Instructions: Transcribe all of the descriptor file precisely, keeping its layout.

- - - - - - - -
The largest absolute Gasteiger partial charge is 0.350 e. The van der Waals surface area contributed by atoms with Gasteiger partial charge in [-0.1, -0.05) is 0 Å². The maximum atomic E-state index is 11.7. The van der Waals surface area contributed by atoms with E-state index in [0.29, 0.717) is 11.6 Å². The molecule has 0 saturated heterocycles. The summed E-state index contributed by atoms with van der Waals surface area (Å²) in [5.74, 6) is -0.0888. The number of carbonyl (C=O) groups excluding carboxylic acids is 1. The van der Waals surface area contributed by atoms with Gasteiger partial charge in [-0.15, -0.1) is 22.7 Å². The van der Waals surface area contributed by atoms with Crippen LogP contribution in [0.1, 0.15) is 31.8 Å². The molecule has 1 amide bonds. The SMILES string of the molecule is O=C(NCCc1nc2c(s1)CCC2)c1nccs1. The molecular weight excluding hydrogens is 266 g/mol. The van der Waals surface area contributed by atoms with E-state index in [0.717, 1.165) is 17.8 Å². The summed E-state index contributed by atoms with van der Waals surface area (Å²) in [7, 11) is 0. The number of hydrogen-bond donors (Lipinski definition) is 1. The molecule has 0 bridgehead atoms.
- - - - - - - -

The largest absolute Gasteiger partial charge is 0.350 e. The van der Waals surface area contributed by atoms with Gasteiger partial charge in [-0.1, -0.05) is 0 Å². The maximum atomic E-state index is 11.7. The van der Waals surface area contributed by atoms with E-state index in [0.29, 0.717) is 11.6 Å². The molecule has 0 saturated heterocycles. The summed E-state index contributed by atoms with van der Waals surface area (Å²) in [5.74, 6) is -0.0888. The number of carbonyl (C=O) groups excluding carboxylic acids is 1. The van der Waals surface area contributed by atoms with Gasteiger partial charge in [-0.15, -0.1) is 22.7 Å². The van der Waals surface area contributed by atoms with Crippen LogP contribution in [0.1, 0.15) is 31.8 Å². The molecule has 1 amide bonds. The SMILES string of the molecule is O=C(NCCc1nc2c(s1)CCC2)c1nccs1. The molecular weight excluding hydrogens is 266 g/mol. The van der Waals surface area contributed by atoms with E-state index in [0.717, 1.165) is 17.8 Å². The summed E-state index contributed by atoms with van der Waals surface area (Å²) in [7, 11) is 0. The number of hydrogen-bond donors (Lipinski definition) is 1. The molecule has 0 bridgehead atoms.